What is Proximity?
Most of Canada’s municipalities have evolved around railway tracks and the services they deliver to the community. While the two have traditionally shared common goals, their proximity can sometimes lead to issues between people and trains.
Canadians are living and working around trains and tracks. They are also opting to leave their car at home in favour of commuting by train. Commuter rail carries about 68 million passengers per year and that number is on the rise. But as Canada becomes more urbanized and cities try to minimize urban sprawl, many new residential developments are being built on sites in proximity to rail facilities, creating challenges for communities and railways to co-exist. This is happening in both urban and rural communities.
Both parties' goals are the same. Railways and communities want to reduce pollution, congestion and costs while prioritizing safety and convenience.
But proximity remains a challenge as freight and passenger services evolve to meet consumer, economic and transportation needs. Rail operations are working tirelessly to keep up with growing demand, but increased activity leads to issues such as noise, vibration and crossing congestion.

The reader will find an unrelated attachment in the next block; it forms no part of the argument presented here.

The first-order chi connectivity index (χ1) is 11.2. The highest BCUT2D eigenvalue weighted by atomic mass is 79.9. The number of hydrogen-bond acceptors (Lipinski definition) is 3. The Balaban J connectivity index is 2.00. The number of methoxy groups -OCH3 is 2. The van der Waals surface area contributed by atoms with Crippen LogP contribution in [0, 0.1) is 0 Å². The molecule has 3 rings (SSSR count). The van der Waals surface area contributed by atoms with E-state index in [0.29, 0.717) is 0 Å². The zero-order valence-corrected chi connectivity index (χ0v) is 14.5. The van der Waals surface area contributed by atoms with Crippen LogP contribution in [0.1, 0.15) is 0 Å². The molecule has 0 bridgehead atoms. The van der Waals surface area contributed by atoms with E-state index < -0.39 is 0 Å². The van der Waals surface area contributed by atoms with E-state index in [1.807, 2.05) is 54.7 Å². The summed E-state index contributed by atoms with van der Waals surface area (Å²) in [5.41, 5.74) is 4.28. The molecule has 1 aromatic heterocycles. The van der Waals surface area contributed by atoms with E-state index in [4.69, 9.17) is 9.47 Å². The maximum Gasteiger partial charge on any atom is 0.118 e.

Together, the RAC and FCM are working to communicate what’s being done by railways and communities to arrive at proximity solutions. The FCM-RAC Proximity Initiative has developed Guidelines for New Development in Proximity to Railway Operations (May 2013), intended for use by municipalities and their staff, provincial governments, railways, developers and property owners when new developments in proximity to rail operations are proposed. The guiding philosophy of this document is that, by building better today, we can avoid conflicts in the future.
- The objective of the proximity issues website is to help the Canadian public and officials with railways, industry and government of all levels become more aware of issues that may arise when railways and municipalities are in close proximity to each other. The information presented on this site is intended to provide direction on successful resolution of such issues
- Railways are part of the community fabric of Canada and link municipalities together by serving their various needs. Railways are responsible for all costs related to improving and maintaining their infrastructure ( with the exception of grade crossings) and pay taxes on all land they own
- Railways and municipalities share common goals and are most successful when working in tandem to understand each other's needs
- The Federation of Canadian Municipalities (FCM) and the Railway Association of Canada (RAC) collaborate through an MOU and recognize the importance of an information base on proximity issues being publicly available through an up-to-date website that provides reference information, contacts and links